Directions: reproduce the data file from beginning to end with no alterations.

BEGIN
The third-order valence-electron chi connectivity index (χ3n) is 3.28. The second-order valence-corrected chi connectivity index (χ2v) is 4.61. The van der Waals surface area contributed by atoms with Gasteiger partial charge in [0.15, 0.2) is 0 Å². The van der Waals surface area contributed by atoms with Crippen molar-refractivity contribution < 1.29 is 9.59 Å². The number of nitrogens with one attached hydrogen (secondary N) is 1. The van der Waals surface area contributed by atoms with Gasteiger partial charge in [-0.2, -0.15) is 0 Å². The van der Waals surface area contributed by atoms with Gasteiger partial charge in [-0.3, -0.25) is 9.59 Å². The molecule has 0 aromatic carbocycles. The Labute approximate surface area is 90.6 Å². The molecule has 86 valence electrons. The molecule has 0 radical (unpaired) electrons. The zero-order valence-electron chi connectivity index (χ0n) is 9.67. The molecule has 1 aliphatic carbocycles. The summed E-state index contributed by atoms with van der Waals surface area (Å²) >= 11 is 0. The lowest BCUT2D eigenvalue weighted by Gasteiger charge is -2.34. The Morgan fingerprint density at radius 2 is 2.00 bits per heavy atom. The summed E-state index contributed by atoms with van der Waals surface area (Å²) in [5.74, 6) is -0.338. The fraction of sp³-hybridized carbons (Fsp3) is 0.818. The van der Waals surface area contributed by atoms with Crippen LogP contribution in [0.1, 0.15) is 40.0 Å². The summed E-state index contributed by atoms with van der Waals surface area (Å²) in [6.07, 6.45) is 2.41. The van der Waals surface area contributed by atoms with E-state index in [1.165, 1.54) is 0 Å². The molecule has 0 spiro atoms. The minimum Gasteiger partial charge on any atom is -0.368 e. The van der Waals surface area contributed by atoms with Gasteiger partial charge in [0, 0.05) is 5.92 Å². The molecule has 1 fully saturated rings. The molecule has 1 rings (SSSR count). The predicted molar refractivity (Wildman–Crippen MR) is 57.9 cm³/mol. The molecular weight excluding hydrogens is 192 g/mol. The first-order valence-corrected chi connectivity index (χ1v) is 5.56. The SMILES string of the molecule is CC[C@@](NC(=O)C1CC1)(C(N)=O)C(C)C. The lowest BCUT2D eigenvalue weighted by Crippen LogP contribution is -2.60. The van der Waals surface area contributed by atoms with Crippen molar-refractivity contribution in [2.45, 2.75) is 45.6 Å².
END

The third-order valence-electron chi connectivity index (χ3n) is 3.28. The second-order valence-corrected chi connectivity index (χ2v) is 4.61. The van der Waals surface area contributed by atoms with Gasteiger partial charge in [0.15, 0.2) is 0 Å². The van der Waals surface area contributed by atoms with Crippen molar-refractivity contribution < 1.29 is 9.59 Å². The number of nitrogens with one attached hydrogen (secondary N) is 1. The van der Waals surface area contributed by atoms with Gasteiger partial charge in [-0.2, -0.15) is 0 Å². The van der Waals surface area contributed by atoms with Gasteiger partial charge in [-0.3, -0.25) is 9.59 Å². The molecule has 0 aromatic carbocycles. The Labute approximate surface area is 90.6 Å². The molecule has 86 valence electrons. The molecule has 0 radical (unpaired) electrons. The zero-order valence-electron chi connectivity index (χ0n) is 9.67. The molecule has 1 aliphatic carbocycles. The summed E-state index contributed by atoms with van der Waals surface area (Å²) >= 11 is 0. The lowest BCUT2D eigenvalue weighted by Gasteiger charge is -2.34. The Morgan fingerprint density at radius 2 is 2.00 bits per heavy atom. The summed E-state index contributed by atoms with van der Waals surface area (Å²) in [5.74, 6) is -0.338. The fraction of sp³-hybridized carbons (Fsp3) is 0.818. The van der Waals surface area contributed by atoms with Crippen LogP contribution in [0.1, 0.15) is 40.0 Å². The summed E-state index contributed by atoms with van der Waals surface area (Å²) in [6.07, 6.45) is 2.41. The van der Waals surface area contributed by atoms with E-state index in [1.165, 1.54) is 0 Å². The molecule has 0 spiro atoms. The minimum Gasteiger partial charge on any atom is -0.368 e. The van der Waals surface area contributed by atoms with Gasteiger partial charge in [0, 0.05) is 5.92 Å². The molecule has 1 fully saturated rings. The molecule has 1 rings (SSSR count). The predicted molar refractivity (Wildman–Crippen MR) is 57.9 cm³/mol. The molecular weight excluding hydrogens is 192 g/mol. The first-order valence-corrected chi connectivity index (χ1v) is 5.56. The SMILES string of the molecule is CC[C@@](NC(=O)C1CC1)(C(N)=O)C(C)C. The lowest BCUT2D eigenvalue weighted by Crippen LogP contribution is -2.60. The van der Waals surface area contributed by atoms with Crippen molar-refractivity contribution in [2.45, 2.75) is 45.6 Å².